Friday, June 29, 2012

Squab Pie, without the squab.

You would never get away with putting “squab pie” on the menu today, if it contained mutton instead of baby pigeon, although you would be correct from a culinary history point of view. Even though the Oxford English Dictionary defines “squab” as (a) “A newly-hatched, unfledged, or very young bird” and (b) specifically “a young pigeon”, it defines “squab pie” as being “chiefly composed of mutton, pork, apples, and onions, with a thick crust.”  Why is it so?

You might get away with your menu item if you qualified it as “Devonshire Squab Pie”, because you could claim it as a traditional recipe from that particular part of the world, which is famous for its apples (and cider). A genuine Devonshire Squab Pie is made from mutton and apples. There were apple types specifically grown for inclusion in squab pies, and there are many recipes in old cookbooks that would support your claim. But how did it all come about?

The mixture of meat and fruit in a pie goes back to mediaeval times, when there was no distinction between the ideas of sweet and savoury dishes: the original mincemeat pie really did have meat and suet in it, as well as fruit and sugar. This does not, however, explain the substitution of mutton for pigeon. Why were they simply not called mutton pies?

It is unlikely that the intention was to deceive the consumer (pie bakers would surely never do that?) – such a widespread deception would hardly have succeeded, and in any case, there does not seem to have been any attempt to keep the contents a secret.

Genuine pigeon pies were food for the rich, who could afford to keep dovecotes on their land. They were virtually the only source of fresh meat over the winter until the development of crops such as turnips, which allowed animals to be fed until spring. Pigeon pies became the symbol of the rich man’s table: they were obligatory at all grand banquets, such as on Lord Mayor’s day, and frequently appeared at the aristocrat’s breakfast. Mutton pies were the food of the common man, if he was lucky.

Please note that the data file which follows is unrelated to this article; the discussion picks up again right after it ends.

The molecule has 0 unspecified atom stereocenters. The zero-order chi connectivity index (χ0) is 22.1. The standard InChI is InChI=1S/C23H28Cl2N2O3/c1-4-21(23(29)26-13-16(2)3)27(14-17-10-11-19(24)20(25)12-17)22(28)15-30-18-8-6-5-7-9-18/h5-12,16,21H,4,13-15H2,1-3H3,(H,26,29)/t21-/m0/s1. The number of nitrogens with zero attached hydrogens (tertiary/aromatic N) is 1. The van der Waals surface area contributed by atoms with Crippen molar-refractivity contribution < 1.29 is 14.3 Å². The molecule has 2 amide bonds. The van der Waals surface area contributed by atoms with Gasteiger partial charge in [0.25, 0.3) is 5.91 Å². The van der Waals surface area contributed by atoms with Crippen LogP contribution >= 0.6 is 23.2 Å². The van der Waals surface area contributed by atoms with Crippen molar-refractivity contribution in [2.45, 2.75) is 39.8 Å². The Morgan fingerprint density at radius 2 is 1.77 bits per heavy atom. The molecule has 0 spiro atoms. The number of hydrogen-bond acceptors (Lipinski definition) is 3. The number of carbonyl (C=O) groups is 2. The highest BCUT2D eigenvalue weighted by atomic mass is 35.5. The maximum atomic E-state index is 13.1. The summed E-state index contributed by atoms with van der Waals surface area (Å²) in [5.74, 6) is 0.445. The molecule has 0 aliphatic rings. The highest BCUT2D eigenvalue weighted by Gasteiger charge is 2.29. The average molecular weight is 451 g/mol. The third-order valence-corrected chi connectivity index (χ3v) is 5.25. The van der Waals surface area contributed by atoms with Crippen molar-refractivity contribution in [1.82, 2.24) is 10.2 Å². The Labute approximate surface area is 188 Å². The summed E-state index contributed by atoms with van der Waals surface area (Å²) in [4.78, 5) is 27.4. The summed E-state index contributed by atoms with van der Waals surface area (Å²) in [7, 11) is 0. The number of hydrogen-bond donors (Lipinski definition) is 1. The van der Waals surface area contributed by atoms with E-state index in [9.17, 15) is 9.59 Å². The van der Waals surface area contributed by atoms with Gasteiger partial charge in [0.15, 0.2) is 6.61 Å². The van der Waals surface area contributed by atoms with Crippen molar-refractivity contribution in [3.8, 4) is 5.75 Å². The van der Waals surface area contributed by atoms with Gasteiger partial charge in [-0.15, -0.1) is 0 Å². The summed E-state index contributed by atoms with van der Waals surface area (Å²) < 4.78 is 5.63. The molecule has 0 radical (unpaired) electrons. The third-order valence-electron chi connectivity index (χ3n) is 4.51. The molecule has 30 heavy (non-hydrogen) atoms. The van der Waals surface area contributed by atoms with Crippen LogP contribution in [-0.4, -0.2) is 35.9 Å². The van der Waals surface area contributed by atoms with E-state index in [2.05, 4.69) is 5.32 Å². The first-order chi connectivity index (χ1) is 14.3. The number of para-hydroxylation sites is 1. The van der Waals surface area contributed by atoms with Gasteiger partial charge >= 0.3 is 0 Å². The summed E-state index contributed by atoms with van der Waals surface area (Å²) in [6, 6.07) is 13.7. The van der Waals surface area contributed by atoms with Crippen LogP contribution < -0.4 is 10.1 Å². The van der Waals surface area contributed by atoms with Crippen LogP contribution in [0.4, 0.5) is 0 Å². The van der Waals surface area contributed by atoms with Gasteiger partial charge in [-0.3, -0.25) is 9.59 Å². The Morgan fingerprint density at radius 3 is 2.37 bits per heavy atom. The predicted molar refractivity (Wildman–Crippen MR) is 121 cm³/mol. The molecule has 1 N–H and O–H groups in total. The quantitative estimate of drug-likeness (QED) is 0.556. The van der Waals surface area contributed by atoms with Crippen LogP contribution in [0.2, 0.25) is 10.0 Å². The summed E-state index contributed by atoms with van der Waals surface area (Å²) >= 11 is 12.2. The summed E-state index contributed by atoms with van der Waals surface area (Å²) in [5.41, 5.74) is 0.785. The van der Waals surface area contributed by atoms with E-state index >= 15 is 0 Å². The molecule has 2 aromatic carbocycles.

Perhaps “squab pies” were the peasants’ own inside joke, as they filled out their meagre pie filling with apple and onion, and sometimes potato? Some explanations say that the taste of mutton plus apples plus onions was similar to pigeon, which only seems likely to someone who has not eaten pigeon regularly. More likely, if it was a joke, it was directed at the peasants in the form of a snobbish slur, much like the ethnic slur of “welsh rabbit” (which became welsh rarebit) – the implication being that the Welsh were too stupid or too lazy to catch rabbits, so had to make do with toasted cheese instead.

The least likely explanation, but my personal preference, is from a small Devonshire cookbook in my possession, which says that it comes from “Squabble Pie,” or the compromise pie when the master is demanding meat pie and the mistress wanting apple!

Whatever the explanation, what seems certain is that eventually the combination became one of local pride; a local specialty was born, and Devonshire people would insist: “Mutton and apples, onions and dough, Make the best pie that ever I know”.

Of course, there are always regional and seasonal variations, and fluctuations in supply of ingredients to bedevil pie-bakers, but luckily these are the most creative folk (as I am sure readers will agree). Although the commonest ingredient for squab pies in old cookbooks is mutton, there were others. Cheshire had its “Cheshire Pork Pie”, which does not seem so strange: apples are a commonly accepted accompaniment to pork, because pigs have often been turned into the orchards to feel on fallen apples. In Shropshire, “Fitchett Pie” (so called because it was originally made in a “fitched” or five-sided tin) was made with bacon. If there was no meat at all, there was no problem: I have seen reference to both a fish version, and a wartime meatless recipe, which had lentils or haricot beans and was served with gravy made from Marmite™. The only constant ingredients in all versions are the apples and onions.